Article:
In an article for TIME, Andy Clark Professor of Cognitive Philosophy at the University of Sussex writes, “Words, as evidenced by an abundance of great and not-so-great literary works, already depict patterns of all kinds – for example, patterns in sights, tastes and sounds. This gives generative AI a real window into our world. However, it still lacks that crucial ingredient – action. At best, text-predicting AIs are given a kind of verbal fossilized trace of the impact of our actions on the world. This trace consists of verbal descriptions of actions (“Andy stepped on his cat’s tail”) and verbally articulated information about their typical effects and consequences. “

Therein lies the key difference between the LLM and the human brain, as the LLM only has indirect data. descriptions of the interactions they have been able to study. As a result, any description of our world is just a search for existing and most frequent patterns in text, but in no way “reasoning”.

Can a chatbot become sentient?

Remember the story of the Google engineer who claimed a chatbot was sentient? His belief was built on the idea that the bot could communicate like a “seven or eight-year-old child, offering judgments and asking questions.” But this is not what “thinking” is all about-it’s a sham. Indeed, training a model on a massive amount of data can provide you with answers like “a child knowing physics.” Or you can have a chatbot communicate with you as if the chatbot were Bill Geist. But it’s just copying and compiling what the model could analyze based on the data set. And it has nothing to do with our thinking.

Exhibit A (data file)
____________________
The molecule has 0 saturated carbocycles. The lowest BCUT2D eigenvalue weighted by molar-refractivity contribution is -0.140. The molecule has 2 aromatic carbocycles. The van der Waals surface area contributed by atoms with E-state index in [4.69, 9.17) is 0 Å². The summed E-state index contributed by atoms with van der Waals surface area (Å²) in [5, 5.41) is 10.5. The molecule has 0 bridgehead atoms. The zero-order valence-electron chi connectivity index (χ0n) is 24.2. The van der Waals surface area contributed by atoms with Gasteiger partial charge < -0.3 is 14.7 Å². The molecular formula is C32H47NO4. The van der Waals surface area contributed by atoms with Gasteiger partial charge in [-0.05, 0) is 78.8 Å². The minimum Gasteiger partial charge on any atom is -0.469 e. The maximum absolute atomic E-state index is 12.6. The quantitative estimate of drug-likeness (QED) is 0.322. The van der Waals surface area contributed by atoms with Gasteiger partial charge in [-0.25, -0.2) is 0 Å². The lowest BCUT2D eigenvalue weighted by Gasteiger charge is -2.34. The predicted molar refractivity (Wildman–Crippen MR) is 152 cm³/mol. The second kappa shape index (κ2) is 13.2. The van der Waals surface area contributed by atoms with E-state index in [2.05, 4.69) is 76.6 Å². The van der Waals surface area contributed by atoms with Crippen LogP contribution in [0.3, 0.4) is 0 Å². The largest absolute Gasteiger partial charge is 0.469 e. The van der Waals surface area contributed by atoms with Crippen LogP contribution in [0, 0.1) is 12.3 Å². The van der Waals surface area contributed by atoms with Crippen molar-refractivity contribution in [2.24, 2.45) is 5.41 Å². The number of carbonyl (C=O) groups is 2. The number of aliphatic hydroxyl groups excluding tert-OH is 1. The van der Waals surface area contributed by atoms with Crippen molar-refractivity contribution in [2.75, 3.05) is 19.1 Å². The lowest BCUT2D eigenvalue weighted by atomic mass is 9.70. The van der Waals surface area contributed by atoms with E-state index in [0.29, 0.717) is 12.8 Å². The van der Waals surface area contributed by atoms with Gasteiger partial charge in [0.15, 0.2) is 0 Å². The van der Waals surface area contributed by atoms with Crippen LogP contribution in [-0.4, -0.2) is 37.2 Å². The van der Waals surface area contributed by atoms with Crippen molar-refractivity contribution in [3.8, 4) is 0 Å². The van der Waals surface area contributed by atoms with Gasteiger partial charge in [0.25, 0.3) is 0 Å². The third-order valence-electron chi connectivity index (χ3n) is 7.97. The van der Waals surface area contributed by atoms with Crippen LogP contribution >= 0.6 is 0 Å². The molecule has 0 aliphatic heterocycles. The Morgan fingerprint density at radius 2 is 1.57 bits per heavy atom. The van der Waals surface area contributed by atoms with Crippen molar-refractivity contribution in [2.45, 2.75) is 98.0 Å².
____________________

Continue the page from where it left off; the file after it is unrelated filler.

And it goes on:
A chatbot can indeed imitate arguments that have been derived through critical thinking. But only because those arguments have already been written by someone else, and the model was able to learn them. Continuing the China Room example, I can spend two days (time enough to read but not enough time to study a topic and develop my system for evaluating and relating to what I read) and read a dozen papers on, for example, behavioral economics. Then, I can attend a debate and make reasonable arguments about behavioral economics that I’ve read elsewhere. But does that mean I have a real “understanding” of what I’m talking about? No and again no, it means that I have learned a set of arguments and assessments from others and can “weight” them and choose the most appropriate ones.

Such imitation doesn’t mean that the AI has “consciousness” or “sentient”, but only that it successfully imitates personality because it knows how humans do it. We don’t think parrots can talk because they know how to copy sounds, do we?

This is where you can look at how children develop their minds. They do not develop it by analyzing numerous information (a child’s information is limited). Still, it is something innate, and additional information only enhances the child’s ability to “judge”.

Therefore, today’s AI, especially LLM, is very far from AGI, which is presented as artificial intelligence capable of thinking and possessing consciousness in one form or another.

What you can read about LLM

  • Bengio, Y., Courville, A., & Godfellow, I. (November 18, 2016). Deep Learning (Adaptive Computation and Machine Learning series). The MIT Press.
  • Almeida, I. (September 2023). Introduction to Large Language Models for Business Leaders. Now Next Later AI.
  • Wolfram, S. (2023). What Is ChatGPT Doing … and Why Does It Work? Wolfram Media Inc.
  • Buttrick, N. (2024). Studying large language models as compression algorithms for human culture. In Trends in Cognitive Sciences. Elsevier BV. https://doi.org/10.1016/j.tics.2024.01.001



Please enter your comment!
Please enter your name here

This site uses Akismet to reduce spam. Learn how your comment data is processed.

More similar stories